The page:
WEST LONG BRANCH, N.J. (AP) — The stories of people who survived Superstorm Sandy, scrawled in their own handwriting, are an integral part of a new art exhibit remembering the deadly storm and the devastation it caused seven years ago.
The "Just Beachy After Sandy" exhibit at Monmouth University in New Jersey is on display through early December. It incorporates people's survival stories into the artwork, which also includes an obelisk made from slices from trees that fell during the storm.
There are hanging posters resembling beach towels that present Sandy-related data in easy-to-grasp visual terms, and a "climate shelter" where all the trappings of a home that would normally be on the inside — chairs, photographs, drawers — are on the outside, symbolizing the huge mounds of sodden possessions that became refuse and had to be hauled away from the curb after the Oct. 29, 2012, storm. Inside the shelter, a recording of the storm pounding the coast plays on a loop.
It was created by Karen Bright, an art and design professor, and Amanda Stojanov, an assistant professor of communication.
"You mention Sandy around here, and everybody dives right into their story," Bright said. "It's right at the tip of their tongue. I thought, 'How can I make this a communal event?' I wanted to visualize the data and the reality of the storm in a way that's more accessible to people."
The storm was blamed for at least 182 deaths in the U.S. and Caribbean — including 48 in New York and 12 in New Jersey — and more than $71 billion in damage in this country alone.
The heart of the exhibit is the survivors' stories. Some excerpts:
— "We stayed home for Sandy. Hurricane Irene didn't affect us a year earlier; why would Sandy be any different? We watched the water rise through the floor boards. An hour in, we lost power. A little later we were forced up to the second floor. The next morning we went to check the damage. It looked like a tornado had gone through our home." — Sandra Walters, Keansburg, New Jersey.
— "Adrienne, Mike and Alicia decided not to evacuate. They lost power shortly after Sandy hit and, in the dark, they realized that water was rushing into their home. Before they knew it, they had three feet of water. They were too afraid of downed power lines, so they stayed perched on top of furniture until the water receded." — Mike and family, Port Monmouth, New Jersey.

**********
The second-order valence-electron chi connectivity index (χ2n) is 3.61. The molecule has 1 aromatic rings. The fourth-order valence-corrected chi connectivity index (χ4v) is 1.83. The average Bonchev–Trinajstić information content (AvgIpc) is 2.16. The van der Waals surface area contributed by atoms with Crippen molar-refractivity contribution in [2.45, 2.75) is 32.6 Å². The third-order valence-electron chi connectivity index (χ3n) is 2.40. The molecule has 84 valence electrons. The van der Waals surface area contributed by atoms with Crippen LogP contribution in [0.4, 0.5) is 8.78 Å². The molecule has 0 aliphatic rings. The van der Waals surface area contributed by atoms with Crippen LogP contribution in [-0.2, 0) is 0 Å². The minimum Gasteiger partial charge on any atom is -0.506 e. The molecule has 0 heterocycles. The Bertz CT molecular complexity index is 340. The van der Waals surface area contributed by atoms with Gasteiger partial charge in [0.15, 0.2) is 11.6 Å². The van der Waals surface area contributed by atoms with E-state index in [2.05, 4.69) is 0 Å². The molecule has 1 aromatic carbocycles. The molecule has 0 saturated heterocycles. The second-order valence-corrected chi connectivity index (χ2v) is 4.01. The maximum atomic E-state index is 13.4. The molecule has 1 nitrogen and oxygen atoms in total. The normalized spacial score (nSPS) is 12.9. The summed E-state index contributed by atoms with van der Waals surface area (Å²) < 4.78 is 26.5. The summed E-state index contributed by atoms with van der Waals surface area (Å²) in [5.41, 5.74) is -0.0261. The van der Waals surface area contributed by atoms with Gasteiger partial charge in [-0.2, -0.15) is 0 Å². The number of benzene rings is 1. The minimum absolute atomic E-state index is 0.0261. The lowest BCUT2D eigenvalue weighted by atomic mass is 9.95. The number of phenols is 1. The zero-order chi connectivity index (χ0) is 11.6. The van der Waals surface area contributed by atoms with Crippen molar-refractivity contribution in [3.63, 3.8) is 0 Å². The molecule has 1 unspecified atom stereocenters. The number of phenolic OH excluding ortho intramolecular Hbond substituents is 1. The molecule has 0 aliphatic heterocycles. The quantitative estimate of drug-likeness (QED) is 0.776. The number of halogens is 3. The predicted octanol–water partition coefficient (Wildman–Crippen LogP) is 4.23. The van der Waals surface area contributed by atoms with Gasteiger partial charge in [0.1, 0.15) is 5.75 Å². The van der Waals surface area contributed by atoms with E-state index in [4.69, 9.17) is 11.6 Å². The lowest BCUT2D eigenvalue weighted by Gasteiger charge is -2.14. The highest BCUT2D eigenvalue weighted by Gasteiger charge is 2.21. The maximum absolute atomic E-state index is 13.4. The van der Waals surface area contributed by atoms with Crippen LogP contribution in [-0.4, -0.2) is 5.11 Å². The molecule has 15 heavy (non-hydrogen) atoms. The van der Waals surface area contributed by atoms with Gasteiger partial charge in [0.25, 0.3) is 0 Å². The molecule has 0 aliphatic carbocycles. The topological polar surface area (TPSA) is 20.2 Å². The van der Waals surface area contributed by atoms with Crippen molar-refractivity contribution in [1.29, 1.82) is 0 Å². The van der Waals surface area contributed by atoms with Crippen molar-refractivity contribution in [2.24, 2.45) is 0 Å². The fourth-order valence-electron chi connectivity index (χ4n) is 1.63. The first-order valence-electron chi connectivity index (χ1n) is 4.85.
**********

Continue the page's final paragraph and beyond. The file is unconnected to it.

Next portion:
— "Patricia has been displaced from her home since Sandy. Pat's family used to spend summers down the shore and when her husband passed, she moved to a bungalow in Keansburg. During Sandy, Pat's house began to flood and she was forced to stay with family. Her house was demolished." — Patricia and family, Keansburg, New Jersey.
Bright began working on the project three years ago and has been soliciting storm survivors' stories since January. The hanging artwork on rectangular canvas, bordered in white, resembles beach towels. It takes Sandy data and visually represents it in ways with an immediate, easy-to-grasp impact.
One uses 86 years of data on wave heights off the New Jersey coast to form a multicolored artwork with an unmistakable surge over the years toward larger waves and bigger storms.
Flotsam and jetsam from the storm are displayed as art in their own right, including lengths of weathered nautical rope and fishing line that she plucked from New Jersey beaches after the storm.
The "climate shelter" is topped with a small geodesic dome that represents temporary shelter. And the walls of prints created by the two professors are designed to be covered up by notes left by Sandy survivors.
The idea is that the power of survival and rebuilding can "erase" the power of the storm and its destruction.
They included tales such as this one from Susan and her family, who lived in Ocean Grove: "We watched as water streams swept past the house as if we were on a moving train."
A young woman named Lacey from Toms River was attending graduate school in Massachusetts when the storm hit, and she and others came to New Jersey to help with the recovery.
"The homeowners were in varying stages of disbelief, despair and denial. One woman was putting her photos in boxes, like the black mold could be overcome. I wore 3 masks and had to leave every 20 minutes because I was so sick from the mold that pervaded the walls."
The roller coaster that plunged off an amusement pier in Seaside Heights and sat in the ocean for months became an indelible image of the storm's destruction. It still figures in many survivors' memories of Sandy.
"I watched images of the roller coaster I rode as a child float away into the angry sea. It was like my memories were stolen — erased like they never existed at all," wrote MaryAnn St. Jacques, of Mendham, New Jersey.
Anthony and Beverly, of Highlands, were trapped with their cats in the second floor of their house for two days after the storm. They wrote that they remember watching their refrigerator float through the house.
And the son of a woman with end-stage cancer had this recollection:
"My mother's cars were pushing up on the second floor, dunes to the ceiling. My mother had stage 4 ovarian cancer; I had to carry her to the door to see for herself. My heart broke that day — I lost it in the dunes. My mother died nine months later. I could never return."
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